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Monday, January 20, 2020
Press photo courtesy of Seth McLean/Four Rivers Fishing Co. Lehigh Valley gynecologist Dr. Karen Sciascia holds the moose calf she has just pulled from the river. As a physician, Sciascia said she is trained to deal with emergencies. Press photo courtesy of Seth McLean/Four Rivers Fishing Co. Lehigh Valley gynecologist Dr. Karen Sciascia holds the moose calf she has just pulled from the river. As a physician, Sciascia said she is trained to deal with emergencies.

Local gynecologist 'delivers' baby moose

Thursday, July 25, 2013 by CAROLE GORNEY Special to the Bethlehem Press in Local News

If you are looking to get a half-million hits on the Internet, it's easy. Just save a baby moose from drowning. At least that has been the experience of Lehigh Valley gynecologist Dr. Karen Sciascia, whose rescue efforts while on a fishing trip in Montana went viral after being posted on a fishing guide company Facebook page.

Dr. Sciascia and guide Seth McLean were fishing in a row boat on Big Hole River when they spotted an adult moose struggling to cross the river against a very strong current. Sciascia owns a home in Montana, which she visits four or five times a year, so seeing a moose was nothing new, but she said the behavior of the animal seemed strange.

"She kept walking back and forth very agitated," so they rowed their boat toward her.

"We didn't see a baby until we got close; then we could see a nostril sticking out of the water."

When the boat approached, the mother became startled and bolted across the water and onto the shore.

"I couldn't just let the poor thing drown right there in front of me," Sciascia said, so she reached into the water and pulled the baby up by the scruff of her neck, then scooped her out of the water under her hind legs.

Meanwhile, McLean, a guide with the Four Rivers Fishing Co., used his cell phone to get a photo of the rescue, which his company later posted on Facebook.

Though only a day or two old by Sciascia's estimates, the youngster still weighed at least 25 pounds, so hauling her out of the water was no easy task.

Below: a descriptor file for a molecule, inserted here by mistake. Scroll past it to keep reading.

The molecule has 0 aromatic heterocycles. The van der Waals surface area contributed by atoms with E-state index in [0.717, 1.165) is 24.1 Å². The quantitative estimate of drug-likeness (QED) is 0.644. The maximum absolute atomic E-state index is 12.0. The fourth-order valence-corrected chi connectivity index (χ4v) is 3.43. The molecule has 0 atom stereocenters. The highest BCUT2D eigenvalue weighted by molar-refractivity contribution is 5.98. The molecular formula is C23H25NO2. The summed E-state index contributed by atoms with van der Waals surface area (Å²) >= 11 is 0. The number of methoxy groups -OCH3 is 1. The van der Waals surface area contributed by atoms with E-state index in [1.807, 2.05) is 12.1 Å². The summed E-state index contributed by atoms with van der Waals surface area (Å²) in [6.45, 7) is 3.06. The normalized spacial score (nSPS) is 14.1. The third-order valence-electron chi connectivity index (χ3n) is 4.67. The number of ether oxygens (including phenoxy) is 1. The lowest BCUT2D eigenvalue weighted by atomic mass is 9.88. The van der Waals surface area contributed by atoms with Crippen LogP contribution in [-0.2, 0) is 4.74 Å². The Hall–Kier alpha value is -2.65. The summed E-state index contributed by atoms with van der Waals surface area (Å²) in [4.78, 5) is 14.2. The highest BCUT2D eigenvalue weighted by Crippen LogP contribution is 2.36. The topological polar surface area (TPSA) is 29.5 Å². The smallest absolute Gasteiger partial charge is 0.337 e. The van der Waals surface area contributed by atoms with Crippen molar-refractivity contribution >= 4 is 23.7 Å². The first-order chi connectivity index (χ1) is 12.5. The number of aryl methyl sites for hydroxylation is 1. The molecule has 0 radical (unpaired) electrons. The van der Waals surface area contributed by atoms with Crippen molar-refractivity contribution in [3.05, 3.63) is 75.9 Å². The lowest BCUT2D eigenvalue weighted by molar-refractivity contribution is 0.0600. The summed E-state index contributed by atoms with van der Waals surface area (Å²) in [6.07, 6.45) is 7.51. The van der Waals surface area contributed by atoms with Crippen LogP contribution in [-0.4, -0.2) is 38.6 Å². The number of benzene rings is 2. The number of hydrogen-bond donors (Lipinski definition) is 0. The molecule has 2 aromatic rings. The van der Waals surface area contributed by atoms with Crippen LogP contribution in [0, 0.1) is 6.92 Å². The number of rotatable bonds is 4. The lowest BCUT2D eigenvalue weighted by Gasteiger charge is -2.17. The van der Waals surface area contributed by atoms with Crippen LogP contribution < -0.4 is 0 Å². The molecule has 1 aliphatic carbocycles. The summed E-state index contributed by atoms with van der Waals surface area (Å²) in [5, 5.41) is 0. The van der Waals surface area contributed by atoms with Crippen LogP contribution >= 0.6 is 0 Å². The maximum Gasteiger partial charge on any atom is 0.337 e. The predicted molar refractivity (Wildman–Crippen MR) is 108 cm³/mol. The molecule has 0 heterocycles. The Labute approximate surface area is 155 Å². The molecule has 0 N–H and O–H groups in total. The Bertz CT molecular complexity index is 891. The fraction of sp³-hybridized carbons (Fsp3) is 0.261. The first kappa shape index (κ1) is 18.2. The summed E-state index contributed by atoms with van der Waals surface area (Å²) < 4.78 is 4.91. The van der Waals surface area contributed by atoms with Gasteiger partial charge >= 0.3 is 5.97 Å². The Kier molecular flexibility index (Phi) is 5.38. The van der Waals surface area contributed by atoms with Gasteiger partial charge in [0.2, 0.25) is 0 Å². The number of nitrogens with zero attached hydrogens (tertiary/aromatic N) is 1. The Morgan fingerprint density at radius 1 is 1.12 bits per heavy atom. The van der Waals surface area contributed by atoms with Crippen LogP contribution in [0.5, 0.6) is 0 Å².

"Thank God I weight lift and work out," she said.

With the baby safely resting on the doctor's lap, the guide rowed quickly back to the spot where the mother moose had last been seen. When the boat reached the shore, Sciascia got out and placed the calf on a sand bar.

"She didn't move, but she was crying like a puppy. Mom heard and popped her head out of the woods, so we went downstream as quickly as possible."

Looking back, they saw the mother cleaning the calf, and later walking back with her into the trees.

Sciascia said she wasn't surprised at what she had done. As a physician, she said she is trained to deal with emergencies.

"It's what we do. It was an automatic response. No stress."

What has surprised her, though, is the reaction of the public to the rescue. Sciascia says hits on her story on June 7 beat out the Kardashians on Google. Why does she think there was such a reaction?

"With so much bad news, this is a 'feel good' story with the emotion of a baby animal."

Whatever the reason, some reactions to the rescue have gone beyond just hitting on Facebook. One person from San Diego sent Sciascia a dozen roses, and another fan from Spokane, Wash,, sent along a Christmas Ornament.

So what's next? - a Hollywood movie or a television reality show or mini-series? Let's hope if that does happen they don't decide to call it "Deliver-ance."